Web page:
Other agents were anxious about the plan. They saw increased demands on their time. Agents would spend up to 25% of their time working on cluster programs, yet there was no clear indication of a corresponding reduction in county work. Some staff believed local priorities were of primary concern, and the distraction of clustering would pull them away from serving local needs. Some agents were uncomfortable with the new level of collegial accountability found in clustering. Presenting programs on behalf of a colleague in a neighboring county produced a new type of peer pressure.

A third group was indifferent. They viewed clustering as a new name for something they thought they'd been doing for a long time. They anticipated no change.

Cluster Team Development

Program Teams

Each cluster was expected to form staff teams in agriculture, home economics, and 4-H. The teams were comprised of agents who had those program area assignments in their counties. District directors appointed one of the agents on each team to serve as a coordinator. The first cluster programs emerged from the work of these teams. Their initial focus was on ongoing programming, as they explored ways that cluster coordination could create efficiencies in what they were already doing. Most of these teams had a history of periodically coordinating together, so this first step was easy:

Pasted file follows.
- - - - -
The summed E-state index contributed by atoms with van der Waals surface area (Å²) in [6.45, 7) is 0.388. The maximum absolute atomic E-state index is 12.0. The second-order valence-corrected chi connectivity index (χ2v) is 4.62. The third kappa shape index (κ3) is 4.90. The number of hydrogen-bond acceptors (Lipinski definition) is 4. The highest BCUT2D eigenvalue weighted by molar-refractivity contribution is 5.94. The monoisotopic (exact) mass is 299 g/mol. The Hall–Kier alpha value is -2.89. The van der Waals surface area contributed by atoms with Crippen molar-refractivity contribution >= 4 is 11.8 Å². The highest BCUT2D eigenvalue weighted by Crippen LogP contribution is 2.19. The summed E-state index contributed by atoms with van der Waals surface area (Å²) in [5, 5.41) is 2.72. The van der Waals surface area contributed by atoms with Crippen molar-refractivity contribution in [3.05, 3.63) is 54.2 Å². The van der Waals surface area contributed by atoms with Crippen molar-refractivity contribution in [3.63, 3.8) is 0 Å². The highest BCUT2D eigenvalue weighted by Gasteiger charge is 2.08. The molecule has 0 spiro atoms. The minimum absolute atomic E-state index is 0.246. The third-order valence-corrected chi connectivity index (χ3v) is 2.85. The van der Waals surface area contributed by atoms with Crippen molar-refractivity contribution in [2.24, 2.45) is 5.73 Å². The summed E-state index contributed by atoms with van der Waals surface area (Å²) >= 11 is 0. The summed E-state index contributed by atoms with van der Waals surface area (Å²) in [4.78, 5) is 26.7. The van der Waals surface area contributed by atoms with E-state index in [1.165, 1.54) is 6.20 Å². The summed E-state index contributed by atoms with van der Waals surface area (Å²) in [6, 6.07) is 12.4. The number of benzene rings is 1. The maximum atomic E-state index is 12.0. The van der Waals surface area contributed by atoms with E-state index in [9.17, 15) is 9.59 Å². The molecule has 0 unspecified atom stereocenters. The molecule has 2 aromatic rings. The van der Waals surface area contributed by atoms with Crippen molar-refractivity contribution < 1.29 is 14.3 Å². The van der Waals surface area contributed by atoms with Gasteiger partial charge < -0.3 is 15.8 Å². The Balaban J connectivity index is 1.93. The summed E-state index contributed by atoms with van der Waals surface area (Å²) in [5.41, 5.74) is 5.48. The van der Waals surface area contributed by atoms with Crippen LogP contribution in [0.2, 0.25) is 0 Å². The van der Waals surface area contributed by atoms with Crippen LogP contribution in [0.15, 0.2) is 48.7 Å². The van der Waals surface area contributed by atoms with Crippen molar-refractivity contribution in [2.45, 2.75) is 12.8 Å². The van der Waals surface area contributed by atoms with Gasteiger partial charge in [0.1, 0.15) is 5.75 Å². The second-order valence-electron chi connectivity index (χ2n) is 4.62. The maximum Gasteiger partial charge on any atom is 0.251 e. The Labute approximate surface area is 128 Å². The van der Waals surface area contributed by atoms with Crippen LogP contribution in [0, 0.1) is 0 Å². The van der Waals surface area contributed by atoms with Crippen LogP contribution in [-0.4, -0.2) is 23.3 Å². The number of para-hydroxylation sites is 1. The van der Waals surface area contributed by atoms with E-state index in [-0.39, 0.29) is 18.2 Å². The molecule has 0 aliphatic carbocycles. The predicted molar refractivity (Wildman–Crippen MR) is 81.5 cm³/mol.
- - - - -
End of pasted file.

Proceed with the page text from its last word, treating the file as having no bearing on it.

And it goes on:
In the ag program area it [clustering] started working right away....Maybe it was because of our past relationships and knowing what we were supposed to do....So all of that sort of thing came fairly easily, and was pretty natural and easy to accomplish. (agricultural agent)

In many clusters, the program area teams quickly became an important source of support for individual agents, particularly the less-experienced agents. That collegial support and camaraderie gave most of these teams a positive feeling about meeting together on a regular basis:

    I think we have become a support system in 4-H. We have had a lot of turnover, and clustering has been a real support for new agents. They have been able to get together and talk about things and trouble-shoot ideas. That's how they find out other ways of doing things. (4-H agent)

Issue Teams

After some initial success with the three cluster program teams, Extension administration asked the clusters to identify cluster issues, produce a cluster plan of work, and create issue teams that would begin implementing those program plans. This shift towards interdisciplinary issue teams proved to be a difficult step for the staff.

The activity of the original cluster program teams developed naturally, drawing primarily on the agents' historical working relationships and programming patterns. The cluster issue teams seemed to many agents at first to be an unnatural way to work. Staff needed additional support and direction from Extension middle managers, district directors, and state program leaders to move into this newer form. With this administrative help, agents in the clusters began to go through a collective process of issue identification: